Hooking isn’t so hard

Well, that went pretty well. I don’t mind telling you, mostly because I’ve told you before, but I have a relationship with crochet that’s pretty rocky.  Generally speaking, this is because I don’t care for it, and there’s a fair bit of evidence to support an argument that the feeling is mutual.  (I know, I know. I’ve just publicly said that I don’t like crochet. I know, I know. There’s a tiny segment of you who think that’s heretical, and possibly irresponsible of me to say, but I’m not worried. Crochet’s been around a long time, with many fans, whether I like it or not, and despite worried emails to the contrary, I feel absolutely confident that my choices do not affect the choices of other textile artists, and that they’ll decide for themselves. Neither am I moved by the missives that remind me I am the “Yarn” Harlot, not the Knitting Harlot, and that I have a responsibility to like them both.  I do not. I’m cool with that.  I also dislike a lot of dogs, eggplant and pie. See? Everything  is still fine. I bet that if you loved eggplant before I said that, you haven’t reconsidered your position.)  I went through a big crochet phase in the 80’s and I made a few things and I assure you I’ve given it a fair shake.  It just doesn’t speak to my heart the way that knitting does.

dressdone 2015-09-08

That said, I can be moved to undertake it, and this little dress I’ve been working on did so move me.  I’ve been dreading the crochet part. The dress came out so beautifully, and I didn’t want to wreck it with crappy crochet, which is they type I specialize in. There’s crochet around all the edges of this thing, and then there are about 25 little crochet flowers that adorn the line round the bodice.  That’s a ton of crochet.  I finished the dress, and while it was having a nice bath and a lie down, I decided I’d tackle the flowers first – or at least a few of them.  The first one… The first one was a mutant. It had about a thousand things wrong with it. I did the chain in the middle too tight, I put the hook into the wrong holes, and I had some messed up idea of what a double crochet was that just didn’t look right.  Also, I had the wrong gauge. It’s not like I swatched the little flowers or anything – I could just tell that the one I made was too loose.  I went to the store, bought another hook and gave it a whole other go. (I also did some clever things like look up how to do the things I was wondering about, and read up on crochet techniques so I wasn’t just guessing. Smart, eh?)  The second rose went fine. The third was better so I ripped the second one out, and pretty soon I was on a roll.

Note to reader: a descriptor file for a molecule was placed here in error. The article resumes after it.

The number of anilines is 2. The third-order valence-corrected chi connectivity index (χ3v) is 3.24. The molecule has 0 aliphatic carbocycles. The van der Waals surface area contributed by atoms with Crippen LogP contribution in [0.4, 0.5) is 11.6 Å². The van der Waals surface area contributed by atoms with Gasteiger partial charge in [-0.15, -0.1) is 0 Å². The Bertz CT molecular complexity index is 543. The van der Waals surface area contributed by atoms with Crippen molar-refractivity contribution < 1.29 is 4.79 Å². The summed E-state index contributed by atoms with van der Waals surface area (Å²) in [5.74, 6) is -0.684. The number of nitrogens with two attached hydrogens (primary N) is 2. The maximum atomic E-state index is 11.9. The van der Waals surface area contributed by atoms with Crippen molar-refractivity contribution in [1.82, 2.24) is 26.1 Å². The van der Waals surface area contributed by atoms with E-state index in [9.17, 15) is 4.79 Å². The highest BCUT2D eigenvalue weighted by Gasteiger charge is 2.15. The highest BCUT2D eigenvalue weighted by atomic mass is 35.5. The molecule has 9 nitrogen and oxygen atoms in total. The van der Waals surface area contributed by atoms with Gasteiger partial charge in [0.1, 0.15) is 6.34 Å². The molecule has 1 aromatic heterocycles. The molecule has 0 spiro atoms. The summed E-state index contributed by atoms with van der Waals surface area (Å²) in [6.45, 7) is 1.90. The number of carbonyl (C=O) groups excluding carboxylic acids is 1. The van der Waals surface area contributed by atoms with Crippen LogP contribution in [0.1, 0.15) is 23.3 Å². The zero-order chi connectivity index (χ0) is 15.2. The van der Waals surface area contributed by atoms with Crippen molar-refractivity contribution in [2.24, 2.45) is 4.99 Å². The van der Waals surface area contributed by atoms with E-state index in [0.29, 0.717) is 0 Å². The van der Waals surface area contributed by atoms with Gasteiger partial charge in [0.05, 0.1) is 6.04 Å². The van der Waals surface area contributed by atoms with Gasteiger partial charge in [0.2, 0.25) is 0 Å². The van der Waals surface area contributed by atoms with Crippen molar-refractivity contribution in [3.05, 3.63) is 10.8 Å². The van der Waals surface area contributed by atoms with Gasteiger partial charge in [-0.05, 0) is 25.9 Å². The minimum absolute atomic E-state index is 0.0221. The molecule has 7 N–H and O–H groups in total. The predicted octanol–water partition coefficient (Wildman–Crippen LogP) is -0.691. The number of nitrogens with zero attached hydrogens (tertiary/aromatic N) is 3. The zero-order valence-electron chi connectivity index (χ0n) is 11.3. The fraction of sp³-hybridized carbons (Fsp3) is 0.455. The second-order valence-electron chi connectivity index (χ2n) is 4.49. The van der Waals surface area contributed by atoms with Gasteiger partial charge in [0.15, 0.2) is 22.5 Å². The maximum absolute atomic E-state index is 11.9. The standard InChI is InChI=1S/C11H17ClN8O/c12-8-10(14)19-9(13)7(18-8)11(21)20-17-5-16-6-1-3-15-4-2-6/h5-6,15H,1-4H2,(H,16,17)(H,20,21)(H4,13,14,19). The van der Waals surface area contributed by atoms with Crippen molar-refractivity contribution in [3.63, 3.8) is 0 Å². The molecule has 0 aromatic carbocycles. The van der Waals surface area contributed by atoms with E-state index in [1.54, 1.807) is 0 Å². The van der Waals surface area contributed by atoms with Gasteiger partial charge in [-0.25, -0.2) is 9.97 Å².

afewflowers 2015-09-08

I set the few aside that I’d made, and then I made some more.

afewmoreflowers 2015-09-08

Then I made some more.

alltheflowers 2015-09-08

Then I had all of them, and there was no way I could avoid the edging any longer.  I started on an armhole. It went badly.  I pulled it out and tried again (and looked up what a slip stitch was again) and the third time, it looked pretty good – but I was trying for really good, so this is the 4th attempt.

sleeveedge 2015-09-08

Pretty nice, eh? I feet great about it. I did the other little armhole, and that one went fine too.  I had to go slowly, and concentrate, and try really hard, but it went well.  That emboldened me, so I started the edging that goes around the neck and back opening.

badback 2015-09-08

Less well. Too many crochet stitches for the rows of knitting, you can see it rippling when it should lie flat, so out it came.  (I tell you this about crochet, it’s easy to rip it back. Way easier than knitting. You don’t have to capture all the stitches again, just one loop.)  I changed the ratio and tried again, and this time it was a thing of beauty.